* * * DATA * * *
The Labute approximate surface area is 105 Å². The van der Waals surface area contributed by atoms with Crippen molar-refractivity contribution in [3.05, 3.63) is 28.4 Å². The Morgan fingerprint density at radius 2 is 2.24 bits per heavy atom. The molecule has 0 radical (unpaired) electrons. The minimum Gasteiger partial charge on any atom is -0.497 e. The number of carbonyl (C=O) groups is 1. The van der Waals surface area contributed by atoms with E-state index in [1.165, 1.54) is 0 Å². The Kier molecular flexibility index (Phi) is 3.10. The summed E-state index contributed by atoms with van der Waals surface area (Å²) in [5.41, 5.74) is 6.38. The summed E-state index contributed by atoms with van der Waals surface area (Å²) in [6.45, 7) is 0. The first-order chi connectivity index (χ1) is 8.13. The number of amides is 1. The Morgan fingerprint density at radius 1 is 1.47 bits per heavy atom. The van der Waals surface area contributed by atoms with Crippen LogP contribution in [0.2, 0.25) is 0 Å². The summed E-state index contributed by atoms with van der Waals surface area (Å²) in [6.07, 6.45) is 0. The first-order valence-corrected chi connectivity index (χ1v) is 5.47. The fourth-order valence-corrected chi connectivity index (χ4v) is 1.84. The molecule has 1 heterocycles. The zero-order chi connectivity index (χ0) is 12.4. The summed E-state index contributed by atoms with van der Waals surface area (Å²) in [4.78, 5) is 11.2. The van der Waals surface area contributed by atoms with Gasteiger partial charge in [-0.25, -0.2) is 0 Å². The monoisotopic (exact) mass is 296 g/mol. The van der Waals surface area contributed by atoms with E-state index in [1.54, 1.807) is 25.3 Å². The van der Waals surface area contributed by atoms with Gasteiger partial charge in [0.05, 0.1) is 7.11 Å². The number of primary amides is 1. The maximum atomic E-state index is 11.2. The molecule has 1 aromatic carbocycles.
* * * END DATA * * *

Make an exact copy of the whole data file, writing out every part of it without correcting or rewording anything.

The Labute approximate surface area is 105 Å². The van der Waals surface area contributed by atoms with Crippen molar-refractivity contribution in [3.05, 3.63) is 28.4 Å². The Morgan fingerprint density at radius 2 is 2.24 bits per heavy atom. The molecule has 0 radical (unpaired) electrons. The minimum Gasteiger partial charge on any atom is -0.497 e. The number of carbonyl (C=O) groups is 1. The van der Waals surface area contributed by atoms with E-state index in [1.165, 1.54) is 0 Å². The Kier molecular flexibility index (Phi) is 3.10. The summed E-state index contributed by atoms with van der Waals surface area (Å²) in [5.41, 5.74) is 6.38. The summed E-state index contributed by atoms with van der Waals surface area (Å²) in [6.45, 7) is 0. The first-order chi connectivity index (χ1) is 8.13. The number of amides is 1. The Morgan fingerprint density at radius 1 is 1.47 bits per heavy atom. The van der Waals surface area contributed by atoms with Crippen LogP contribution in [0.2, 0.25) is 0 Å². The summed E-state index contributed by atoms with van der Waals surface area (Å²) in [6.07, 6.45) is 0. The first-order valence-corrected chi connectivity index (χ1v) is 5.47. The fourth-order valence-corrected chi connectivity index (χ4v) is 1.84. The molecule has 1 heterocycles. The zero-order chi connectivity index (χ0) is 12.4. The summed E-state index contributed by atoms with van der Waals surface area (Å²) in [4.78, 5) is 11.2. The van der Waals surface area contributed by atoms with Gasteiger partial charge in [-0.25, -0.2) is 0 Å². The monoisotopic (exact) mass is 296 g/mol. The van der Waals surface area contributed by atoms with E-state index in [1.54, 1.807) is 25.3 Å². The van der Waals surface area contributed by atoms with Gasteiger partial charge in [0.05, 0.1) is 7.11 Å². The number of primary amides is 1. The maximum atomic E-state index is 11.2. The molecule has 1 aromatic carbocycles.